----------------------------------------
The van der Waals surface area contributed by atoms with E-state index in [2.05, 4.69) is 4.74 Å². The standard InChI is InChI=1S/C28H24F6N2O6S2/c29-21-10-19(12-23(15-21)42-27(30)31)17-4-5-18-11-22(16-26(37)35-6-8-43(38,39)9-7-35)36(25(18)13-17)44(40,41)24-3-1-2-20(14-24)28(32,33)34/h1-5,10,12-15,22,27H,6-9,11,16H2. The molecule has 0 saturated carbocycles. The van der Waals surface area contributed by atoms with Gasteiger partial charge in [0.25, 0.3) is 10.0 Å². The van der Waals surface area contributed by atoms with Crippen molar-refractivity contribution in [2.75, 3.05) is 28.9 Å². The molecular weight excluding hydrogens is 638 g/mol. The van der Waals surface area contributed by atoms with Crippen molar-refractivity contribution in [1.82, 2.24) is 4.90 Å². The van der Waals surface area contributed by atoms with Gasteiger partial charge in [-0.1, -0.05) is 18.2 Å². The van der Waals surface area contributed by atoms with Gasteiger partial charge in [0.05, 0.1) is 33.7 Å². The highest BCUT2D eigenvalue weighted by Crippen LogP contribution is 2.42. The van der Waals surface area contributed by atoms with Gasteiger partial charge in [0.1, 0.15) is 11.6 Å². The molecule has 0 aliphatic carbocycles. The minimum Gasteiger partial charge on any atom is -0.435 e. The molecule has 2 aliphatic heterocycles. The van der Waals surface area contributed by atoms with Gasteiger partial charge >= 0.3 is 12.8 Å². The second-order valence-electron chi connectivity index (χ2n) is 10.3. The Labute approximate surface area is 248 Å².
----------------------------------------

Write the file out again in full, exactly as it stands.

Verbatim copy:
The van der Waals surface area contributed by atoms with E-state index in [2.05, 4.69) is 4.74 Å². The standard InChI is InChI=1S/C28H24F6N2O6S2/c29-21-10-19(12-23(15-21)42-27(30)31)17-4-5-18-11-22(16-26(37)35-6-8-43(38,39)9-7-35)36(25(18)13-17)44(40,41)24-3-1-2-20(14-24)28(32,33)34/h1-5,10,12-15,22,27H,6-9,11,16H2. The molecule has 0 saturated carbocycles. The van der Waals surface area contributed by atoms with Gasteiger partial charge in [0.25, 0.3) is 10.0 Å². The van der Waals surface area contributed by atoms with Crippen molar-refractivity contribution in [2.75, 3.05) is 28.9 Å². The molecular weight excluding hydrogens is 638 g/mol. The van der Waals surface area contributed by atoms with Crippen molar-refractivity contribution in [1.82, 2.24) is 4.90 Å². The van der Waals surface area contributed by atoms with Gasteiger partial charge in [-0.1, -0.05) is 18.2 Å². The van der Waals surface area contributed by atoms with Gasteiger partial charge in [0.05, 0.1) is 33.7 Å². The highest BCUT2D eigenvalue weighted by Crippen LogP contribution is 2.42. The van der Waals surface area contributed by atoms with Gasteiger partial charge in [0.1, 0.15) is 11.6 Å². The molecule has 0 aliphatic carbocycles. The minimum Gasteiger partial charge on any atom is -0.435 e. The molecule has 2 aliphatic heterocycles. The van der Waals surface area contributed by atoms with Gasteiger partial charge >= 0.3 is 12.8 Å². The second-order valence-electron chi connectivity index (χ2n) is 10.3. The Labute approximate surface area is 248 Å².